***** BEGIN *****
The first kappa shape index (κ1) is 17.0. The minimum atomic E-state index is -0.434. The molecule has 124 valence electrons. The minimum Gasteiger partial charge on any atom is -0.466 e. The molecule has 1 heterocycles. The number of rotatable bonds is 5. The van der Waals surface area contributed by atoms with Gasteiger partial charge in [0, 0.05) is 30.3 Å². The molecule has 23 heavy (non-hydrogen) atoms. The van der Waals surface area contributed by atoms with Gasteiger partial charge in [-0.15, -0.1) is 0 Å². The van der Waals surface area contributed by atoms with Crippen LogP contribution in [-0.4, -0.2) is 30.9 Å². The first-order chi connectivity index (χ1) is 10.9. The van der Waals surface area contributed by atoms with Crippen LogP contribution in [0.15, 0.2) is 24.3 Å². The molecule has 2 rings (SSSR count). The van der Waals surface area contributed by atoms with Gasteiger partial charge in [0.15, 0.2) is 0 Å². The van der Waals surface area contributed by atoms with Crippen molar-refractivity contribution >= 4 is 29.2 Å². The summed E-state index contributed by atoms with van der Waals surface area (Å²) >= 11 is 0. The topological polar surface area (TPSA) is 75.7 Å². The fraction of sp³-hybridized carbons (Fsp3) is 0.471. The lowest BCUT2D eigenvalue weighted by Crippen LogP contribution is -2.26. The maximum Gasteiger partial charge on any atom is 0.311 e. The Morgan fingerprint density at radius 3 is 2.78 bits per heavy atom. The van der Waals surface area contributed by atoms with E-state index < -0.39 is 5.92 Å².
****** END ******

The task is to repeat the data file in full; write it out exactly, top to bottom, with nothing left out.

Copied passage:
The first kappa shape index (κ1) is 17.0. The minimum atomic E-state index is -0.434. The molecule has 124 valence electrons. The minimum Gasteiger partial charge on any atom is -0.466 e. The molecule has 1 heterocycles. The number of rotatable bonds is 5. The van der Waals surface area contributed by atoms with Gasteiger partial charge in [0, 0.05) is 30.3 Å². The molecule has 23 heavy (non-hydrogen) atoms. The van der Waals surface area contributed by atoms with Gasteiger partial charge in [-0.15, -0.1) is 0 Å². The van der Waals surface area contributed by atoms with Crippen LogP contribution in [-0.4, -0.2) is 30.9 Å². The first-order chi connectivity index (χ1) is 10.9. The van der Waals surface area contributed by atoms with Crippen LogP contribution in [0.15, 0.2) is 24.3 Å². The molecule has 2 rings (SSSR count). The van der Waals surface area contributed by atoms with Gasteiger partial charge in [0.15, 0.2) is 0 Å². The van der Waals surface area contributed by atoms with Crippen molar-refractivity contribution >= 4 is 29.2 Å². The summed E-state index contributed by atoms with van der Waals surface area (Å²) >= 11 is 0. The topological polar surface area (TPSA) is 75.7 Å². The fraction of sp³-hybridized carbons (Fsp3) is 0.471. The lowest BCUT2D eigenvalue weighted by Crippen LogP contribution is -2.26. The maximum Gasteiger partial charge on any atom is 0.311 e. The Morgan fingerprint density at radius 3 is 2.78 bits per heavy atom. The van der Waals surface area contributed by atoms with E-state index < -0.39 is 5.92 Å².